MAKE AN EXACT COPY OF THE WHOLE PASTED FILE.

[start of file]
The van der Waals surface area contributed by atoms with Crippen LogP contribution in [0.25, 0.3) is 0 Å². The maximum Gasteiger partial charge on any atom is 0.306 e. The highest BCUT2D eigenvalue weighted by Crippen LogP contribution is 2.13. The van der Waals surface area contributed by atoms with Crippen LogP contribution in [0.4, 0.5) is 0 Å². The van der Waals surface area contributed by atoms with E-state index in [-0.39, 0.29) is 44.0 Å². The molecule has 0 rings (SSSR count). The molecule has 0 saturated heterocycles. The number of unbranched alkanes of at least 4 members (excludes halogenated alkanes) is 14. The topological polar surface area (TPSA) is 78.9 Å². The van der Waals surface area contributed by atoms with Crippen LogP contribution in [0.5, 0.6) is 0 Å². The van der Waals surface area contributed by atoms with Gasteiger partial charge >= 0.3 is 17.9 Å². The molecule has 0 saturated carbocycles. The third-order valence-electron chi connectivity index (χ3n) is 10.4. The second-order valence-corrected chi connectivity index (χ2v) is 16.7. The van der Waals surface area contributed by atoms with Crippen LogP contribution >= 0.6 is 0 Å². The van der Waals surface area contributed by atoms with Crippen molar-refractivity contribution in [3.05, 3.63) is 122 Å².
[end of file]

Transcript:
The van der Waals surface area contributed by atoms with Crippen LogP contribution in [0.25, 0.3) is 0 Å². The maximum Gasteiger partial charge on any atom is 0.306 e. The highest BCUT2D eigenvalue weighted by Crippen LogP contribution is 2.13. The van der Waals surface area contributed by atoms with Crippen LogP contribution in [0.4, 0.5) is 0 Å². The van der Waals surface area contributed by atoms with E-state index in [-0.39, 0.29) is 44.0 Å². The molecule has 0 rings (SSSR count). The molecule has 0 saturated heterocycles. The number of unbranched alkanes of at least 4 members (excludes halogenated alkanes) is 14. The topological polar surface area (TPSA) is 78.9 Å². The van der Waals surface area contributed by atoms with Crippen LogP contribution in [0.5, 0.6) is 0 Å². The van der Waals surface area contributed by atoms with Gasteiger partial charge >= 0.3 is 17.9 Å². The molecule has 0 saturated carbocycles. The third-order valence-electron chi connectivity index (χ3n) is 10.4. The second-order valence-corrected chi connectivity index (χ2v) is 16.7. The van der Waals surface area contributed by atoms with Crippen LogP contribution >= 0.6 is 0 Å². The van der Waals surface area contributed by atoms with Crippen molar-refractivity contribution in [3.05, 3.63) is 122 Å².